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Unformatted text preview: ite a show." But Padgitt's disaster the day before precluded him from getting near the jury. Lucien called to the witness stand his mother, Lettie Padgitt. She was a fiftyish woman with pleasant features and short graying hair, and she wore a black dress as if she was already mourning the death of her son. Led by Lucien, she unsteadily began testimony that seemed scripted down to every pause in her cadence. There was Danny the little boy, fishing every day after school, breaking his leg falling from a tree house, and winning the spelling bee in the fourth grade. He was never any trouble in those days, none at all. In fact, Danny had caused no trouble at all growing up, a real joy. His two older brothers were always into something, but not Danny. The testimony was so silly and self serving that it bordered on ridiculous. But there were three mothers on the jury—Miss Callie, Mrs. Barbara Baldwin, and Maxine Root—and Lucien was aiming for one of them. He needed just one. Not surprisingly, Mrs. Padgitt was soon in tears. She would never believe that her son had committed such a terrible crime, but if the jury felt so, then she would try and accept it. But why take him away? Why kill her little boy? What would the world gain if he were put to death? Her pain was real. Her emotions were raw and difficult to watch, to sit through. Any human being would feel sympathy for a mother about to lose a child. She finally collapsed and Lucien left her sobbing on the witness stand. What began as a stilted performance ended in a gut-wrenching plea that forced most of the jurors to lower their eyes and study the floor. Lucien said he had no other witnesses. He and Ernie made brief final summations, and by 11 A.M. the jury once again had the case. - --- Ginger disappeared into the crowd. I went to the office and waited, and when she didn't show I walked across the square to Harry Rex's office. He sent his secretary out for sandwiches and we ate in his cluttered conference room. Like m...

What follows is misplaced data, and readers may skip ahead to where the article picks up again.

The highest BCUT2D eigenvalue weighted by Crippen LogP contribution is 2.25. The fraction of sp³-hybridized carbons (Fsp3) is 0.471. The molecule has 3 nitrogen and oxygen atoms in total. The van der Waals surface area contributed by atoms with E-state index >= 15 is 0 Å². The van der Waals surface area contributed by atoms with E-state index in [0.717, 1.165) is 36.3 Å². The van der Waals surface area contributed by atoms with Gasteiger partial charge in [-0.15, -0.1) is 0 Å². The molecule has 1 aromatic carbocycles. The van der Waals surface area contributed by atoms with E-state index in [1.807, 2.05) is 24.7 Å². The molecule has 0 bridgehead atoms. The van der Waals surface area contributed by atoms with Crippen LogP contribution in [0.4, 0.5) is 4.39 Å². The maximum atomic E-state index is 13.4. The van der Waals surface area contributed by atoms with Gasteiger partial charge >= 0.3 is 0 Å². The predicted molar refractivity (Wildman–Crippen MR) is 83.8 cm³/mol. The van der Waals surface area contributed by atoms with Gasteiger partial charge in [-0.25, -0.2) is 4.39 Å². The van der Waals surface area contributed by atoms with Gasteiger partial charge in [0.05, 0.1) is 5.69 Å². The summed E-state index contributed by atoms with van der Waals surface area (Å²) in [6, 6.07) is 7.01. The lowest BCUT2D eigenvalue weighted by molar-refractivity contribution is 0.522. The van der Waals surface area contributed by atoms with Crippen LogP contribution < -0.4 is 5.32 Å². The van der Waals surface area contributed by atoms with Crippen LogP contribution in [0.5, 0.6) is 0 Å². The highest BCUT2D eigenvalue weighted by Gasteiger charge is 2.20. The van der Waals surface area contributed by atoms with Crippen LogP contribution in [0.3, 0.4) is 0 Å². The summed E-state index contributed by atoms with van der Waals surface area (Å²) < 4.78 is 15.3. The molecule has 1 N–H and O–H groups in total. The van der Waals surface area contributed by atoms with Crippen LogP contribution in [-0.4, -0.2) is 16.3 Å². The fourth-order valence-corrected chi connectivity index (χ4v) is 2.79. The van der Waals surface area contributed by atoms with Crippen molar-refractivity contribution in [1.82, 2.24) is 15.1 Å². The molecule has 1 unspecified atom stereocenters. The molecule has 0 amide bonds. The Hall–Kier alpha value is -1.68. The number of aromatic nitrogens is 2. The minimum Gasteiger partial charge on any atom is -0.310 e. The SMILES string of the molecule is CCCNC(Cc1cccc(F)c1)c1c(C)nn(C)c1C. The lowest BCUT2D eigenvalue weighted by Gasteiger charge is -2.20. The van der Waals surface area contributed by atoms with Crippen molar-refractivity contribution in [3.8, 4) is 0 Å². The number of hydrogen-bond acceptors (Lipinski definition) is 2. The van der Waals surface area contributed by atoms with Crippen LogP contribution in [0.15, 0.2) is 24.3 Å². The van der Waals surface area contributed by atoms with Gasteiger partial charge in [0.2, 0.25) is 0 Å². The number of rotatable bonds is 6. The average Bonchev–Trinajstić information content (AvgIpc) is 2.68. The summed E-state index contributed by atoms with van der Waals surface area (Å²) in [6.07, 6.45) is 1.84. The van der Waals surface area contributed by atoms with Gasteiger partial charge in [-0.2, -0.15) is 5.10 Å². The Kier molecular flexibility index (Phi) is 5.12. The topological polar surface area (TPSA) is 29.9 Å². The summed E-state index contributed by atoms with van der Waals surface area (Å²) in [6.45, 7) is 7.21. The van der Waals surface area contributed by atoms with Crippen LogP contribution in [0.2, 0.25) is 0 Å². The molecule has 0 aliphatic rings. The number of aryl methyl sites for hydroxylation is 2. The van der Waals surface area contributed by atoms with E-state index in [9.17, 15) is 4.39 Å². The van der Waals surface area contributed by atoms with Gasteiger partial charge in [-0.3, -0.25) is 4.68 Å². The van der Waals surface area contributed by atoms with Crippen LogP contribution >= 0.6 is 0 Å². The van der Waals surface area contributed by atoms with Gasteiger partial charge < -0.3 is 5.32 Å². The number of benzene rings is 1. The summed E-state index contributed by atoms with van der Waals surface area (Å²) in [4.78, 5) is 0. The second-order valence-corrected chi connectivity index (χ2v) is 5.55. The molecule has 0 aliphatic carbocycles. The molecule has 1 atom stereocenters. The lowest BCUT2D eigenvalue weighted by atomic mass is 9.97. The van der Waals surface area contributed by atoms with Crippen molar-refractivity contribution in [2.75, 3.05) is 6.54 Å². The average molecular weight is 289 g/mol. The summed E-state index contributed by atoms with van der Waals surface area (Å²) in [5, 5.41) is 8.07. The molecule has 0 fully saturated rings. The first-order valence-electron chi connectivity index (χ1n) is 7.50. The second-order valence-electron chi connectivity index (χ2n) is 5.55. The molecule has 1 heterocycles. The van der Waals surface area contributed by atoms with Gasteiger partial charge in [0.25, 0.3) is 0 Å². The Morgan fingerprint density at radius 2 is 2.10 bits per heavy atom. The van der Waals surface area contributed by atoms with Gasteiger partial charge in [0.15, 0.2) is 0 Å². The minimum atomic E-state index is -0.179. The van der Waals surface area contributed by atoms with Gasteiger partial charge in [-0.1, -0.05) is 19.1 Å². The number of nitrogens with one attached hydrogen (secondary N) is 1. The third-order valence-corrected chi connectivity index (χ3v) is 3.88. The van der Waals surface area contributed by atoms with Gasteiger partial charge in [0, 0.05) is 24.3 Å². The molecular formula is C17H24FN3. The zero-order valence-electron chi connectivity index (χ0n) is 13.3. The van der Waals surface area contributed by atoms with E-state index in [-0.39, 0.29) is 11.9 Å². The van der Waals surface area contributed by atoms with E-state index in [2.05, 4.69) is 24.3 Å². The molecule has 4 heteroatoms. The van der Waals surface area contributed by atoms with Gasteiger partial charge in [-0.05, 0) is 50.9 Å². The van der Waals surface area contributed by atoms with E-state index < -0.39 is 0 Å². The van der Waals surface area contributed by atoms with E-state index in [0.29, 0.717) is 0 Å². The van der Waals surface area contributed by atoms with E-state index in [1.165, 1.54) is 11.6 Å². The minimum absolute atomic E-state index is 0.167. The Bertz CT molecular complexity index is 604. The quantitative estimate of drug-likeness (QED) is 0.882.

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This note was uploaded on 07/18/2010 for the course LIT 301 taught by Professor Dra during the Spring '10 term at American College of Computer & Information Sciences.
- Spring '10